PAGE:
I’ve been keeping a close eye on innovation in the ecommerce sector for more than a decade now, and it seems to me that we're living in exciting times. We have hit some kind of purple patch.
Why is this? Well, ecommerce has massively matured. It's big business. Digital teams are smarter, and more agile. Sexy new tech such as HTML5, CSS3 and jQuery allow for sublime user experiences.
As such I wanted to raise a toast to innovation by highlighting a bunch of - hopefully inspiring - examples to you.
But first, a massive caveat: I would severely and mercilessly beat a few of these sites with a big best practice stick. There are product pages with missing information. There are search boxes with tiny fonts. There are usability issues galore.
Secondly, for ecommerce sites, it is all about the data. If you’re not constantly testing, measuring and refining, then you aren’t doing it right. What works for one brand might not work so well for another.
All of that aside, the ecommerce teams that take chances and push the boundaries of are to be applauded. Guidelines are precisely that: guidelines. Rules are there to be broken. And innovation is always to be encouraged, even when it doesn’t work out.
So let's take a look at some ecommerce websites (and one mobile app) that are trying new things, and that are noteworthy for their approach to the user experience. Click on the screenshots to check them out for yourself, and do let me know what you think.
This is the sixth in a series of posts discussing how to set up and run a WordPress blog from a relatively experienced expert, which will feature many helpful and hopefully relevant tangents.
This week, I'll help your new blog become more visible to search engines, by investigating the world of search engine optimisation (SEO) and offering some best practice tips.
Paid search is a vital part of the marketer's arsenal, but effective PPC requires time and effort.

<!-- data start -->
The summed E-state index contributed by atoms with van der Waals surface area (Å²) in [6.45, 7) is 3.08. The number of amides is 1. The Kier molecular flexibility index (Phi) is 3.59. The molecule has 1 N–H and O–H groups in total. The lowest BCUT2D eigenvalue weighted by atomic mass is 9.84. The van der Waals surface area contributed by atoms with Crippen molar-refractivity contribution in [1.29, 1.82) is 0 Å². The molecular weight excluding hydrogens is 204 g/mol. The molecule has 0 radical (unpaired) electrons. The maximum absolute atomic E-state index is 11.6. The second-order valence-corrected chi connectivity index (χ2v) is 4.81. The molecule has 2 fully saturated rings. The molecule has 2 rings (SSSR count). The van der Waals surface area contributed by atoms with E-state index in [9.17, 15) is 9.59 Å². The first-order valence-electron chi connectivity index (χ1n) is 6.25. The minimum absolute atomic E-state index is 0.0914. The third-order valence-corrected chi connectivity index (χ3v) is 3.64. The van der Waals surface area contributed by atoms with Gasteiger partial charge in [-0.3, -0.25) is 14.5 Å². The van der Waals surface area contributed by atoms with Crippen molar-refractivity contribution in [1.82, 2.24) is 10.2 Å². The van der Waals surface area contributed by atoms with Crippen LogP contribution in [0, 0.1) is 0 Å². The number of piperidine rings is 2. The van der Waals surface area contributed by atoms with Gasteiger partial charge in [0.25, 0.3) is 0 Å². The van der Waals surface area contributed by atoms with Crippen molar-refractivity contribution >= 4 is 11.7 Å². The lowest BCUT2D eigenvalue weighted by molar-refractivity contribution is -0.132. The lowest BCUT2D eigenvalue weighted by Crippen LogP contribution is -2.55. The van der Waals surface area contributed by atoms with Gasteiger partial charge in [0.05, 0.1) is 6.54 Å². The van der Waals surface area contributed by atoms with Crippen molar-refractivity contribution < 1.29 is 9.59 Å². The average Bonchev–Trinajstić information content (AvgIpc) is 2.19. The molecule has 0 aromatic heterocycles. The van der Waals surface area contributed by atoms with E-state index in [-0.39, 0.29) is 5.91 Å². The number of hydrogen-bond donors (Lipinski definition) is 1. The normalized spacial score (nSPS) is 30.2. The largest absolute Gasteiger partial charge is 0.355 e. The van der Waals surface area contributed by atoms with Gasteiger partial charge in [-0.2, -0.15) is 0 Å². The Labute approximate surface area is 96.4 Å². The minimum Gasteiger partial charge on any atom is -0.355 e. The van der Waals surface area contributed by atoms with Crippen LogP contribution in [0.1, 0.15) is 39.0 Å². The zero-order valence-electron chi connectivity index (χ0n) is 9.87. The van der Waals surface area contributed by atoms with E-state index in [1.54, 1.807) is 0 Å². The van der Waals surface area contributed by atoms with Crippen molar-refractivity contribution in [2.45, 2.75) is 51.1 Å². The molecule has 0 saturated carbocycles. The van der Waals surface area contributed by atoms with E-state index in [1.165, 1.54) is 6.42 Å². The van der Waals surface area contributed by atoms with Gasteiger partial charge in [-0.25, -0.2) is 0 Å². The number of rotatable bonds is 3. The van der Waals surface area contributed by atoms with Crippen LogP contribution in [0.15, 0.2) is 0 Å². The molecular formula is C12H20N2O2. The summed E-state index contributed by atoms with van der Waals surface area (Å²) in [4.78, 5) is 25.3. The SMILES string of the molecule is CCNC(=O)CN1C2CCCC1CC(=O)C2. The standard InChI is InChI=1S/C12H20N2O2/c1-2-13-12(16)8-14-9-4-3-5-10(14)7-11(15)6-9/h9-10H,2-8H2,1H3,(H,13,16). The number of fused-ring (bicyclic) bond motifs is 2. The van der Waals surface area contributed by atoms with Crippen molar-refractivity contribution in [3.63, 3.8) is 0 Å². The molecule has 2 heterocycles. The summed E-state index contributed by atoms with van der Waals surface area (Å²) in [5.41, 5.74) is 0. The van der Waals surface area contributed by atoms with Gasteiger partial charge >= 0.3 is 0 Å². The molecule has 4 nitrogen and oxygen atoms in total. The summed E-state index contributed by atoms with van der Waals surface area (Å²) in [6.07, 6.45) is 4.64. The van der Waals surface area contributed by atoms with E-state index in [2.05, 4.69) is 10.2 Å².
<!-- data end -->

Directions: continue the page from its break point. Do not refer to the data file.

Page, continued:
Here are my 10 AdWords commandments. What are yours?
Social media is still growing rapidly. I’m pointing out the obvious here but social networks are a dynamic medium for entertainment and interaction, including content discovery and product recommendation.
As such, the auto industry seems almost uniquely suited to social.
While most consumers buy cars infrequently, their interest in them (based on price tag, necessity and if you indulge me, the embodiment of the American dream) often transcends the purchase event.
As such, social analytics has cause to mature in the automotive industry, where it surely stands to play a part in the sales funnel other than simply branding.
I’ve been reading a nice little CMO Council report on social analytics in the auto industry. Here are some thoughts on integrating social into automotive sales.
At Econsultancy we’ve discussed several times what the elements of digital culture are and why it’s good for business.
But we’ve never really covered what is really horrendous, quite possibly because we do like to focus on the positive whenever we can.
Today, I’m going to focus on the signs that show your organisation is desperately behind the times, because unfortunately such issues are rife in many corporate environments today.